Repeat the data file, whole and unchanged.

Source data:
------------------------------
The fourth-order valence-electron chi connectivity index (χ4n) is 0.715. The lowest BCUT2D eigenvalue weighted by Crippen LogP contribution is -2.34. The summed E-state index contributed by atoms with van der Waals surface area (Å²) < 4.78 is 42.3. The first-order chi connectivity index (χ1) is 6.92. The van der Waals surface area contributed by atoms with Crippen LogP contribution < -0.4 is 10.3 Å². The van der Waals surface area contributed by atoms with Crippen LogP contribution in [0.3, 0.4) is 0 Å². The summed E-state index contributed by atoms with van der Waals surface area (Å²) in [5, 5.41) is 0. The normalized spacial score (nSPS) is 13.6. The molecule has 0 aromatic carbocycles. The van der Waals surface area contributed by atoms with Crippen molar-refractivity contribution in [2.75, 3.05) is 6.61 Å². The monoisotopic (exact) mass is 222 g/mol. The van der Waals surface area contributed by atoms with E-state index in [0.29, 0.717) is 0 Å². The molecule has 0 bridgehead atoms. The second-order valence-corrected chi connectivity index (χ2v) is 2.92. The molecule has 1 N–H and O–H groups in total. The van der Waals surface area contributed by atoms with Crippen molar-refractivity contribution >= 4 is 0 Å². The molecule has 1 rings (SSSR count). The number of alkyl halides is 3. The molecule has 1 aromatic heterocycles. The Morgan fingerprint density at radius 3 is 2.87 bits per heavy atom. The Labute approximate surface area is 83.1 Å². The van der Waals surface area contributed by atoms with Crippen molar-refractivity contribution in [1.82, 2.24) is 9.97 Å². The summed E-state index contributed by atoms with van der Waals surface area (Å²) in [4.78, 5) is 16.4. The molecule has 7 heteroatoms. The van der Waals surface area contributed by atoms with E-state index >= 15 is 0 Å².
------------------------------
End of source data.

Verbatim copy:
The fourth-order valence-electron chi connectivity index (χ4n) is 0.715. The lowest BCUT2D eigenvalue weighted by Crippen LogP contribution is -2.34. The summed E-state index contributed by atoms with van der Waals surface area (Å²) < 4.78 is 42.3. The first-order chi connectivity index (χ1) is 6.92. The van der Waals surface area contributed by atoms with Crippen LogP contribution < -0.4 is 10.3 Å². The van der Waals surface area contributed by atoms with Crippen LogP contribution in [0.3, 0.4) is 0 Å². The summed E-state index contributed by atoms with van der Waals surface area (Å²) in [5, 5.41) is 0. The normalized spacial score (nSPS) is 13.6. The molecule has 0 aromatic carbocycles. The van der Waals surface area contributed by atoms with Crippen molar-refractivity contribution in [2.75, 3.05) is 6.61 Å². The monoisotopic (exact) mass is 222 g/mol. The van der Waals surface area contributed by atoms with E-state index in [0.29, 0.717) is 0 Å². The molecule has 0 bridgehead atoms. The second-order valence-corrected chi connectivity index (χ2v) is 2.92. The molecule has 1 N–H and O–H groups in total. The van der Waals surface area contributed by atoms with Crippen molar-refractivity contribution >= 4 is 0 Å². The molecule has 1 rings (SSSR count). The number of alkyl halides is 3. The molecule has 1 aromatic heterocycles. The Morgan fingerprint density at radius 3 is 2.87 bits per heavy atom. The Labute approximate surface area is 83.1 Å². The van der Waals surface area contributed by atoms with Crippen molar-refractivity contribution in [1.82, 2.24) is 9.97 Å². The summed E-state index contributed by atoms with van der Waals surface area (Å²) in [4.78, 5) is 16.4. The molecule has 7 heteroatoms. The van der Waals surface area contributed by atoms with E-state index >= 15 is 0 Å².